The Mulvas’ relationship with MD Anderson took on a more personal note four years ago, when their youngest son Jonathan was diagnosed with melanoma just three weeks before his wedding.

Jonathan’s diagnosis came as a complete surprise, says his mother.

“He had an annual physical exam including a visit to the dermatologist,” says Miriam. “He went to MD Anderson after finding a malignant mole on his forehead. They did such an incredible job, and we were so pleased with everyone from the administration to the doctors and surgeons.”

Jim Mulva has been on The University Cancer Foundation Board of Visitors since 2003 and has enjoyed seeing the fruits of his labor firsthand.

“It’s just a natural fit for us to want to support MD Anderson,” he says.  “It’s such an incredible institution, and while it’s very large, it’s still very personal. Everyone there is committed to what they’re doing. It’s inspiring to see.”

Giving back is one of the Mulvas’ top priorities. Both Jim and Miriam are involved in numerous charitable efforts supporting education, youths and medicine.
  “We’ve been blessed,” says Jim. “What we have is not necessarily ours, and it’s important what we do with it. The kind of commitment, clinical work and research going on at MD Anderson to extend and save lives takes financial resources. The more we all do this together in a national way, the more we’ll help MD Anderson with its mission of Making Cancer History®.”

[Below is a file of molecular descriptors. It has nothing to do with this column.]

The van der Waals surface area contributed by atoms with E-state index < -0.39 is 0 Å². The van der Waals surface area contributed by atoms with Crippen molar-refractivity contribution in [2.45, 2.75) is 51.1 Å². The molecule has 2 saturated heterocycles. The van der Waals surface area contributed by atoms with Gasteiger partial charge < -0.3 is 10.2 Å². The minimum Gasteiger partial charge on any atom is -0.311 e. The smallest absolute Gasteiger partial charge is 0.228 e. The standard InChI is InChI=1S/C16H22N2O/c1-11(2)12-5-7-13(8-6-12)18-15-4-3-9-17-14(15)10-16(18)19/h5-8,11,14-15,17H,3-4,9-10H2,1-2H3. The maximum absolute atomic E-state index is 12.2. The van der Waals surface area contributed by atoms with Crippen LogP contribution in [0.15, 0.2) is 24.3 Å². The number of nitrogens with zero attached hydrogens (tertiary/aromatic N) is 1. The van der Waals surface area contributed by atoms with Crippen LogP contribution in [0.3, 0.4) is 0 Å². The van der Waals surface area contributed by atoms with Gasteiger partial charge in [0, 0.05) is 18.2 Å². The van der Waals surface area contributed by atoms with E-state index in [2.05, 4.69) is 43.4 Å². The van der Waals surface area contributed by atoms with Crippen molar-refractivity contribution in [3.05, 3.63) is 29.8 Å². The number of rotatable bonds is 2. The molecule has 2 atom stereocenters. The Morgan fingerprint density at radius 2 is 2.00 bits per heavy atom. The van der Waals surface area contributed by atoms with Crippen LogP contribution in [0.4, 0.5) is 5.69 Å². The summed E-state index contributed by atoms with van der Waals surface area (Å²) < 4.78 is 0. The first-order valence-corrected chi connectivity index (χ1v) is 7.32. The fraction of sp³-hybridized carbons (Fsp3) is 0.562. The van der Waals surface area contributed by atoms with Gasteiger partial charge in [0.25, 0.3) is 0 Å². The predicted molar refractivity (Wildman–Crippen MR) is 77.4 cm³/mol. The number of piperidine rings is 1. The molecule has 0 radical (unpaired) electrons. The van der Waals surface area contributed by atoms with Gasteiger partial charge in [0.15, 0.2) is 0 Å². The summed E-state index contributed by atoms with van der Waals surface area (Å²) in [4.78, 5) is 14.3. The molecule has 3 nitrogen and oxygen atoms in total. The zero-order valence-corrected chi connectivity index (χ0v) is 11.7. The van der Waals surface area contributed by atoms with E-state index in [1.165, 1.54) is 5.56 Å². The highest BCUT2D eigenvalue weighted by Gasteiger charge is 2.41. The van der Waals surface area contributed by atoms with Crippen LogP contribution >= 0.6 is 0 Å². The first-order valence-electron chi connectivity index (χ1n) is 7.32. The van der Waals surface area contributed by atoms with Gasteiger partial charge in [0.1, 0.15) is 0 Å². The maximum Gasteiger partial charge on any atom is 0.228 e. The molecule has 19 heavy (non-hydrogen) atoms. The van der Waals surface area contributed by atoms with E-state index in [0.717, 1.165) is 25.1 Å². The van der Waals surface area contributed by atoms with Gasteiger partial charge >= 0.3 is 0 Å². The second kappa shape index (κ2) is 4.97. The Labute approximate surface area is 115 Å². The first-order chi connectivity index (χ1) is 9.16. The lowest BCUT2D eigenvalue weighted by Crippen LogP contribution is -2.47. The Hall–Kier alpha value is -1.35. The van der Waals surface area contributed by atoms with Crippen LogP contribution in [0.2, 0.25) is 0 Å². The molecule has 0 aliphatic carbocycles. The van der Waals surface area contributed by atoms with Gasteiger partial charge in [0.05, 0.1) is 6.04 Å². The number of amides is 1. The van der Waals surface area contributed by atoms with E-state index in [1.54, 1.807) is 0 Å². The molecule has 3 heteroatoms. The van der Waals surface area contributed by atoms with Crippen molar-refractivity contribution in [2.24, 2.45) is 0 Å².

Video at www.makingcancerhistorycampaign.com.

 
I'm me, not a statistic. Praying to not be one for years yet.

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JerryfromFauq's picture
Replies 10
Last reply 5/8/2014 - 12:08am

Has anyone tried this software program?  i'm interested in it for my wife.

 

http://www.wrc-inc.com/westsales/instructions.php?prodIndex=0

 

I'm me, not a statistic. Praying to not be one for years yet.

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Anonymous's picture
Anonymous
Replies 3
Last reply 8/27/2011 - 11:29am

I'm 3 yrs Ned from being diagnoses stage IIIa.
Just had an abnormal pap smear...is this something I tell my oncologist about?...or just wait 6 months til it's retested?